Rio Tinto will almost double its autonomous drilling fleet to further improve safety and productivity across its iron ore operations in Western Australia.
The autonomous drills help protect workers from being exposed to potential hazards and fatigue levels. It also reduces employees’ exposure to noise, dust, and vibration. All the drills are monitored remotely by operators in the company’s operation centre in Perth, and to date have operated injury-free.
According to Rio Tinto, productivity has improved with the automation of drilling because of the increased number of hours the machine operates as well as the numbers of metres the drill achieves per hour.
For additional drills, which have been retrofitted with Autonomous Drilling System (ADS) technology were recently deployed at the company’s Yandicoogina mine in the Pilbara, adding to the existing seven autonomous drills at the West Angelas mine. A further nine drills will be deployed by the end of 2018, bringing the total fleet to 20.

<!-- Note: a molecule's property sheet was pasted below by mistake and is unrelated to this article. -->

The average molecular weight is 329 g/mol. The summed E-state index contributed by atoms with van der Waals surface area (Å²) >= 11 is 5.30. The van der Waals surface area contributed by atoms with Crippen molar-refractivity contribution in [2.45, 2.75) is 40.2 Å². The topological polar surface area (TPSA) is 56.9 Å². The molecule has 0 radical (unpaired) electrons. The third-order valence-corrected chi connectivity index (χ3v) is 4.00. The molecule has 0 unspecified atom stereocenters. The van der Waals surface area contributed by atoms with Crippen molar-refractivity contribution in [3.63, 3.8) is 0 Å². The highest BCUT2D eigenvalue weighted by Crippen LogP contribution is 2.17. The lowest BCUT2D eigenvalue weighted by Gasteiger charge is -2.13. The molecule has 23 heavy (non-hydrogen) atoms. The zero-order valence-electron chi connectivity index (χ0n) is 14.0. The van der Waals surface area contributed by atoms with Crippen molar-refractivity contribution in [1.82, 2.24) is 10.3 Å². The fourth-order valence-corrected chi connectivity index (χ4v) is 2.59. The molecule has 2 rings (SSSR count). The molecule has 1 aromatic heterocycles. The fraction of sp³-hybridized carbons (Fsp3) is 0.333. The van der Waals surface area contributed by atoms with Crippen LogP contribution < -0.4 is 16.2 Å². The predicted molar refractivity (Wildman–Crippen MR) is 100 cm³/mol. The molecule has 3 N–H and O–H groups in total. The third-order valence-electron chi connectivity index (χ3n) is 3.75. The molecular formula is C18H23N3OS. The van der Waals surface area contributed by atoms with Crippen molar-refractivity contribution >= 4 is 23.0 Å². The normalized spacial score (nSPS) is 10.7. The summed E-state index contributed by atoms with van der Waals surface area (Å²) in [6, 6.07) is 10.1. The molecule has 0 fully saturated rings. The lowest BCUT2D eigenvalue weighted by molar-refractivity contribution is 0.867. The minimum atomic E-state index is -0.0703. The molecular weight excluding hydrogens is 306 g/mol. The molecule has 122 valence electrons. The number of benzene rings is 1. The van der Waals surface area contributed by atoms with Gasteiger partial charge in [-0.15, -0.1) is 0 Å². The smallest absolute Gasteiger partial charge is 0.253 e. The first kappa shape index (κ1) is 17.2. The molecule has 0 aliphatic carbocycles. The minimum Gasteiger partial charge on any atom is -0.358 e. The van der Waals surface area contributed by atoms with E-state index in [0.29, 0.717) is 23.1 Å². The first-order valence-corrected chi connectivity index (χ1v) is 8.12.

“The expansion of our autonomous drilling fleet delivers significant productivity gains and enables us to drill more safely, accurately, and consistently. We are already reaping the benefits,” said Rio Tinto managing director, Planning, Integration and Assets, Iron Ore, Kellie Parker.
“The deployment of additional rigs, operated from our Operations Centre in Perth, offers significant advantages as part of our integrated system, which optimizes our autonomous trains, trucks, and drills and provides increased operability and flexibility.
“As pioneers of automation and innovation, we continue exploring new technologies to ensure Rio Tinto remains a leader in the global mining industry.
“Throughout our automation journey we are committed to working closely with our employees providing opportunities for new roles, new skills, redeployment and retraining.”
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